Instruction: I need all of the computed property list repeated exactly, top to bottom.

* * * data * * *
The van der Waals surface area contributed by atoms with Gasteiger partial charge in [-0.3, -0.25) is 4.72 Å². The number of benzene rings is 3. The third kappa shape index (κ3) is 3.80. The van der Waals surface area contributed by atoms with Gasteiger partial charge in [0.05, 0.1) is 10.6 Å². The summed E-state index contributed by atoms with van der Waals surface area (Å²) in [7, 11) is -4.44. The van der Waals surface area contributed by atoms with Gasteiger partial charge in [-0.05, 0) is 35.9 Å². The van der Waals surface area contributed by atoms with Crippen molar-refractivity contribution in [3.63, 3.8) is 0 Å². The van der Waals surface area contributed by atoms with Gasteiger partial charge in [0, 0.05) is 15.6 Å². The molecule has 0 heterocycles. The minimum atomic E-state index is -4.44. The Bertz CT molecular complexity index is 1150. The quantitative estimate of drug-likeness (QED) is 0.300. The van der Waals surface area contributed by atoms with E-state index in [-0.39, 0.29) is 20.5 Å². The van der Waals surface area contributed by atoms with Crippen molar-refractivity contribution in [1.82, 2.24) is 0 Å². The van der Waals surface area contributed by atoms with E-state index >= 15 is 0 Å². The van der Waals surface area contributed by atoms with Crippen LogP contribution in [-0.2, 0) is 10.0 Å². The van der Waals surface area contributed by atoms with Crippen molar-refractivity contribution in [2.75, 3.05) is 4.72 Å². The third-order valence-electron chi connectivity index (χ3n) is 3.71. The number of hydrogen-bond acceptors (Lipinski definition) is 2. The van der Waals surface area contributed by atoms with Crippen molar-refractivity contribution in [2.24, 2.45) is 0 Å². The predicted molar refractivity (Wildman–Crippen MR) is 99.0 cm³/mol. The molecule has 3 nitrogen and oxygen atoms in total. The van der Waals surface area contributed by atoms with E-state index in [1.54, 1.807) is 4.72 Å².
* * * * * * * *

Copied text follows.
The van der Waals surface area contributed by atoms with Gasteiger partial charge in [-0.3, -0.25) is 4.72 Å². The number of benzene rings is 3. The third kappa shape index (κ3) is 3.80. The van der Waals surface area contributed by atoms with Gasteiger partial charge in [0.05, 0.1) is 10.6 Å². The summed E-state index contributed by atoms with van der Waals surface area (Å²) in [7, 11) is -4.44. The van der Waals surface area contributed by atoms with Gasteiger partial charge in [-0.05, 0) is 35.9 Å². The van der Waals surface area contributed by atoms with Crippen molar-refractivity contribution in [3.63, 3.8) is 0 Å². The van der Waals surface area contributed by atoms with Gasteiger partial charge in [0, 0.05) is 15.6 Å². The molecule has 0 heterocycles. The minimum atomic E-state index is -4.44. The Bertz CT molecular complexity index is 1150. The quantitative estimate of drug-likeness (QED) is 0.300. The van der Waals surface area contributed by atoms with E-state index in [-0.39, 0.29) is 20.5 Å². The van der Waals surface area contributed by atoms with Crippen molar-refractivity contribution in [1.82, 2.24) is 0 Å². The van der Waals surface area contributed by atoms with E-state index >= 15 is 0 Å². The van der Waals surface area contributed by atoms with Crippen LogP contribution in [-0.2, 0) is 10.0 Å². The van der Waals surface area contributed by atoms with Crippen molar-refractivity contribution in [2.75, 3.05) is 4.72 Å². The third-order valence-electron chi connectivity index (χ3n) is 3.71. The number of hydrogen-bond acceptors (Lipinski definition) is 2. The van der Waals surface area contributed by atoms with Crippen molar-refractivity contribution in [2.24, 2.45) is 0 Å². The predicted molar refractivity (Wildman–Crippen MR) is 99.0 cm³/mol. The molecule has 3 nitrogen and oxygen atoms in total. The van der Waals surface area contributed by atoms with E-state index in [1.54, 1.807) is 4.72 Å².